The bottom layer 40 of the pump 34 may be a flat sheet of material which forms the side of the pump 34 which lies adjacent to upper 24 as seen in FIG. 1. Top layer 38 is a vacuum formed sheet which is shaped to define a cavity, and foam member 42 is commensurate in size to the cavity and is disposed therein.
The top layer 38 forms a first surface 44 which provides a surface convenient for forcing air from the cavity into bladder 36. The top layer 38 also has edge 46 which provides a surface for suitable attachment to the bottom layer 40. One example of a suitable method of attachment is by the application of high radio frequency (r.f.) to edge 46 and the bottom layer 40. Application of the r.f. will cause the top and bottom layers 38 and 40, respectively, to adhere to one another. However, attachment methods other than r.f. welding are possible.
Referring specifically to FIGS. 6 and 7, pump 34 is shown in which the cavity formed by top layer 38 and bottom layer 40 is approximately 1.0"×1.0"×0.5". The precise size and shape of the pump may be varied. Provided on pump 34 is an inlet port 50 and an outlet port 52. These ports may extend between the top layer 38 and the bottom layer 40 as shown or may extend through either the top layer 38 or bottom layer 40.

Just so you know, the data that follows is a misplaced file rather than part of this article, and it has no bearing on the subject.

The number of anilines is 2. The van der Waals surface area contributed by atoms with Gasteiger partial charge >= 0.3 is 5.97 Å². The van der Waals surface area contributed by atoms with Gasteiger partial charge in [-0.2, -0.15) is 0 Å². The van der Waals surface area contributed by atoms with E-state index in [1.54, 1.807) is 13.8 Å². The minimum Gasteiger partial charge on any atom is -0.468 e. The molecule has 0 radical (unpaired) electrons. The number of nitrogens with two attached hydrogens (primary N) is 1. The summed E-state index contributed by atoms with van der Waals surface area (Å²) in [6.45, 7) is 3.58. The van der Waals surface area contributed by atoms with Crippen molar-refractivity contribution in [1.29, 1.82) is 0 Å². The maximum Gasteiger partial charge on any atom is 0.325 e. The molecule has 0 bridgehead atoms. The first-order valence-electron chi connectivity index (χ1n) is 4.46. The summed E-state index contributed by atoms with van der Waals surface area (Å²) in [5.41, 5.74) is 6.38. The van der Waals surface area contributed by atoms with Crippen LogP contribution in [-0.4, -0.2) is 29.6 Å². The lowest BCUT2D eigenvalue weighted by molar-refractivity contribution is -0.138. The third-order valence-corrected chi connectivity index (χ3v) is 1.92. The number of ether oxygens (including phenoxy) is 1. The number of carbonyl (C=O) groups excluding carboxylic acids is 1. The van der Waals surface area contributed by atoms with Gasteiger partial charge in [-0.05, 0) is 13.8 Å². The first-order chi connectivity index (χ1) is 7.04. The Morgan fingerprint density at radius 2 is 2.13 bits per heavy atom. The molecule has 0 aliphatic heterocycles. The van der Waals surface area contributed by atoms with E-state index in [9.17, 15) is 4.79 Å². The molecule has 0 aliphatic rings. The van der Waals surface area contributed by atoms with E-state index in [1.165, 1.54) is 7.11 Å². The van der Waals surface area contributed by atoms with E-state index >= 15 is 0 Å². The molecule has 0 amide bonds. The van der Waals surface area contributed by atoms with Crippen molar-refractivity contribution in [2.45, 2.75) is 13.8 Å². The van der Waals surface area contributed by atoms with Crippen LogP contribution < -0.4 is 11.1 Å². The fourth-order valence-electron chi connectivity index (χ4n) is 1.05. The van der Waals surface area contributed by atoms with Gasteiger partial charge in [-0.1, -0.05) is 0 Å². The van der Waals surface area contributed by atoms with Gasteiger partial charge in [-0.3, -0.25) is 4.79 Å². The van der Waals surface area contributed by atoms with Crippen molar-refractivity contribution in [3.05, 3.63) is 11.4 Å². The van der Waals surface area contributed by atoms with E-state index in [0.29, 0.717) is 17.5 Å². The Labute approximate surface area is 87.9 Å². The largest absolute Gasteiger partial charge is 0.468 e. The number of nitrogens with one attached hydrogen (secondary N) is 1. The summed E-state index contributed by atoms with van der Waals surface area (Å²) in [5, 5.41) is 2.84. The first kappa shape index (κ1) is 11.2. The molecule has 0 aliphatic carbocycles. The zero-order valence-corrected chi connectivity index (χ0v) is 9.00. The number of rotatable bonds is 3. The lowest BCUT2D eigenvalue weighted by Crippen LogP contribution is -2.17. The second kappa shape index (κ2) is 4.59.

The pump 34 will generally be disposed on the upper 24 of athletic shoe 20. In FIG. 3, pump 34 is shown to be located in the back of the shoe with the bottom layer 40 being adjacent or next to the material forming the upper.
The pump 34 is in fluid communication with the atmosphere via inlet tube 54. The outlet tube 56 is in fluid communication with the bladder 36. This can be seen in the schematic representation of the system which is depicted in FIG. 5.
The tubing which may be utilized with the present invention may be comprised of any suitable flexible, small diameter tubing material which is capable of being affixed to pump 34 and bladder 36. One example of tubing which is suitable for use with the present invention is a 1/16 inch I.D.×1/8 inch O.D. clear polyurethane tubing which is available from Industrial Specialties, Inc., Englewood, Colo.
The inlet tube 54 has thereon an inlet check valve 56 which assures that air only flows into pump 34 from the atmosphere. One example of acceptable check valves for use with the present invention is model #2804-401, available from Air Logic, Racine, Wisc. The outlet tube 55 has an exit check valve 58 which ensures that, after bladder 36 is inflated to a desired pressure, air does not flow out of the bladder 36 through pump 34.